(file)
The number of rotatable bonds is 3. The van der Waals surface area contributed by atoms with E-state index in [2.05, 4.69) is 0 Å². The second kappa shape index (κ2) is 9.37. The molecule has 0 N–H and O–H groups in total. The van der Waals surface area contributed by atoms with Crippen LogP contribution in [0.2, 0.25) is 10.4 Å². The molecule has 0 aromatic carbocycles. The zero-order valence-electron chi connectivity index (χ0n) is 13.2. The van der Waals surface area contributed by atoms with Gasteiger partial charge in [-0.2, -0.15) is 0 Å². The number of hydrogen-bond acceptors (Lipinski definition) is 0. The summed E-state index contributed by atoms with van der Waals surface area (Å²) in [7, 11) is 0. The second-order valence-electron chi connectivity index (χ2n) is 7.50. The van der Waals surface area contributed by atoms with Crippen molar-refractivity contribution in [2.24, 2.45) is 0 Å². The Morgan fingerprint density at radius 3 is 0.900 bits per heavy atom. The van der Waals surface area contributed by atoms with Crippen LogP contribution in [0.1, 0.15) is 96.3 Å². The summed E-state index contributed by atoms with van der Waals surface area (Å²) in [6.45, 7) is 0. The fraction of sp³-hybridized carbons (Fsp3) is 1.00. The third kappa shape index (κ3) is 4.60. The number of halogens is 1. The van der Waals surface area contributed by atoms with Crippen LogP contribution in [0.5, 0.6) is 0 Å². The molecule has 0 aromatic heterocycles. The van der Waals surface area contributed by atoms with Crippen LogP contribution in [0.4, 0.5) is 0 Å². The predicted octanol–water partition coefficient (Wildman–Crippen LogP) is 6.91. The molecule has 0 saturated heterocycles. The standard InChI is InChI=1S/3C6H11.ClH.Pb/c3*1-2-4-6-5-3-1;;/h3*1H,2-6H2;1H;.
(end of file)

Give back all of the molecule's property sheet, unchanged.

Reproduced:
The number of rotatable bonds is 3. The van der Waals surface area contributed by atoms with E-state index in [2.05, 4.69) is 0 Å². The second kappa shape index (κ2) is 9.37. The molecule has 0 N–H and O–H groups in total. The van der Waals surface area contributed by atoms with Crippen LogP contribution in [0.2, 0.25) is 10.4 Å². The molecule has 0 aromatic carbocycles. The zero-order valence-electron chi connectivity index (χ0n) is 13.2. The van der Waals surface area contributed by atoms with Gasteiger partial charge in [-0.2, -0.15) is 0 Å². The number of hydrogen-bond acceptors (Lipinski definition) is 0. The summed E-state index contributed by atoms with van der Waals surface area (Å²) in [7, 11) is 0. The second-order valence-electron chi connectivity index (χ2n) is 7.50. The van der Waals surface area contributed by atoms with Crippen molar-refractivity contribution in [2.24, 2.45) is 0 Å². The Morgan fingerprint density at radius 3 is 0.900 bits per heavy atom. The van der Waals surface area contributed by atoms with Crippen LogP contribution in [0.1, 0.15) is 96.3 Å². The summed E-state index contributed by atoms with van der Waals surface area (Å²) in [6.45, 7) is 0. The fraction of sp³-hybridized carbons (Fsp3) is 1.00. The third kappa shape index (κ3) is 4.60. The number of halogens is 1. The van der Waals surface area contributed by atoms with Crippen LogP contribution in [0.5, 0.6) is 0 Å². The molecule has 0 aromatic heterocycles. The van der Waals surface area contributed by atoms with Crippen LogP contribution in [0.4, 0.5) is 0 Å². The predicted octanol–water partition coefficient (Wildman–Crippen LogP) is 6.91. The molecule has 0 saturated heterocycles. The standard InChI is InChI=1S/3C6H11.ClH.Pb/c3*1-2-4-6-5-3-1;;/h3*1H,2-6H2;1H;.